Everyone breathed a huge sigh of relief. But Nalbandian was next. There was no way he is going to get past him, everyone thought. Nalbandian was on a hot run even dishing out a bagel on his way. But Federer again returned to his form and defeated Nalbandian despite losing the first set 5-7.
Was he gradually coming into his own? This would be the time to do it, as another hot clown Djokovic was next. Djokovic had not only not dropped a set he had dished two bagels against quality players like Murray and Querrey.
But probably the history between the two players, forced a near perfect performance out of Federer, leaving Djokovic the option to lose or retire. He retired to allow fans a feast of Federer-Nadal final.
With so much momentum going in, it appeared Federer was peaking at the right time. But once again the inconsistency flared up to disallow Federer from cashing in on opportunities nobody else gets against Nadal on clay. He lost in straight sets despite being up a break in the first set and 4-0 in the second.
While Nadal had some part in that reversal of fortunes, it appears from the pattern that has developed since January and possibly before that, inconsistent play may be the real culprit.
Even though Federer and his camp have many positives to take from whatever has happened lately, this is no time to be celebrating. If you track Federer’s performance since the beginning of last year, the four step forward one step back has gradually been reduced to two step forward one step back.
It’s called inconsistent play. It usually shows up before the eventual end. Every great athlete experiences it. The old magic starts to appear only in flashes instead of being on all the time as in years past. And that light gradually goes out completely.
There are a lot of factors that preclude Federer from that possibility. Foremost among them being age. He is still just 26, considered near prime in the tennis world. The irreversible slowdown usually occurs around and after age 28 tapering out around 30-31. Even if you consider the hectic pace he has been on for the past four some years, the ease with which he has won matches during that time, erases the heavy physical toll theory.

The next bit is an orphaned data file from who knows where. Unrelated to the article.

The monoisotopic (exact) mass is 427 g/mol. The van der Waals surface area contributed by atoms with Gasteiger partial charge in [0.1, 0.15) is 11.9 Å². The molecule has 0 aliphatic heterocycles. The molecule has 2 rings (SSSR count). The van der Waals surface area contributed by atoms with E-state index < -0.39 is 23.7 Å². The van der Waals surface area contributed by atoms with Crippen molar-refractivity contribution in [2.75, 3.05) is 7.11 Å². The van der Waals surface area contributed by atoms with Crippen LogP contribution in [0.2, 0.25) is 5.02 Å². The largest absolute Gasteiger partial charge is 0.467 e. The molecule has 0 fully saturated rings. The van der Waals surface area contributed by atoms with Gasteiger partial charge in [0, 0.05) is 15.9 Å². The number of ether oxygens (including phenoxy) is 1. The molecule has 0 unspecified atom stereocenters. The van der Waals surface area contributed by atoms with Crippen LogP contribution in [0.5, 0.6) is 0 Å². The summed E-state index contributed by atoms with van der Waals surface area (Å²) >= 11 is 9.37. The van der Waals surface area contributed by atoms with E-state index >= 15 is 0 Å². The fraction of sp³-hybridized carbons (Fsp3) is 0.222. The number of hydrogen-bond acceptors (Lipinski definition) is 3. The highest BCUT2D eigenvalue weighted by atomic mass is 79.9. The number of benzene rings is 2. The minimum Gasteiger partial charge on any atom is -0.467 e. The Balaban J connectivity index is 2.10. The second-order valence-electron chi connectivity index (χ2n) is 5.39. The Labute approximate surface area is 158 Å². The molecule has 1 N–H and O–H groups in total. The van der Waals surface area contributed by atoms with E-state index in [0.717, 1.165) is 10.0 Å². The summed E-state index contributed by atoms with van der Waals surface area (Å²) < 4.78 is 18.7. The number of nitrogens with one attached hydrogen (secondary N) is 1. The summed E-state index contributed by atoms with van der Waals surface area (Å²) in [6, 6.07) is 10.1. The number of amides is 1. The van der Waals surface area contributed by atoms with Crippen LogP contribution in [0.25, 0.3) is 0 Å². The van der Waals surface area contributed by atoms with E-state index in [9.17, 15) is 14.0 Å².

So what is the reason for the up and down performance? Who freaking knows? Maybe even Federer doesn’t know. We can only guess. The most logical and ‘everyone should be hoping’ explanation has to be mono. If it’s not mono, then the trouble is very real and possibly beyond repair.
But the biggest silver lining to the whole season has to be his flawless showing against Djokovic. Was it just coincidental that his game showed up then or did the ‘how much was at stake against that player’ and the ‘next one to grab his throne’ scenario forced Federer to dig deep down to find his magic? It may not be coincidental. You think!!!!!!!!!!!!!
Translation: Federer is still capable of reaching far enough to find his game if the stakes are high enough, to will himself through a match. Djokovic played better than anyone else at Monte Carlo against Federer, far better, but it was still not even close. Everything Djokovic tried came back even harder and sharper, even from his backhand.
Considering Djokovic had defeated Federer in straight sets at the AO and everything that had happened to Federer after that, Federer, after winning that match, had the feeling he has already achieved enough. It was similar to Roddick beating Federer and then tamely going out against Davydenko. At this point, based on all the media hype, win over Djokovic is a lot sweeter than win over Nadal on clay. That was the peak for Federer who breathed a sigh of relief a little longer, for Monte Carlo trophy to be in his bag. It proved to be a reverse trap match for Federer.
Going forward this final appearance at Monte Carlo can bode well for Federer if he meets Nadal again in the finals at any of the three clay events left. Djokovic falling on Nadal’s half specially at Roland Garros cannot hurt. His best shot will again come at Hamburg, since Nadal is continuing his stubborn run of playing four events back to back to back to back – Monte Carlo, Barcelona, Rome and Hamburg – with not even a day separating any of the four tournaments.
This is critical time for Federer mainly because he has been able to reverse the tide for the first time this year. Although it’s still not seamless, the trend is vital for his confidence, which must have been in tatters before the start of the clay season.
Besides, now that his No. 1 rank is not under any immediate attack, Federer should be able to play loose and close to his natural game.
Can he keep the graph moving upwards or is the next step down just round the corner?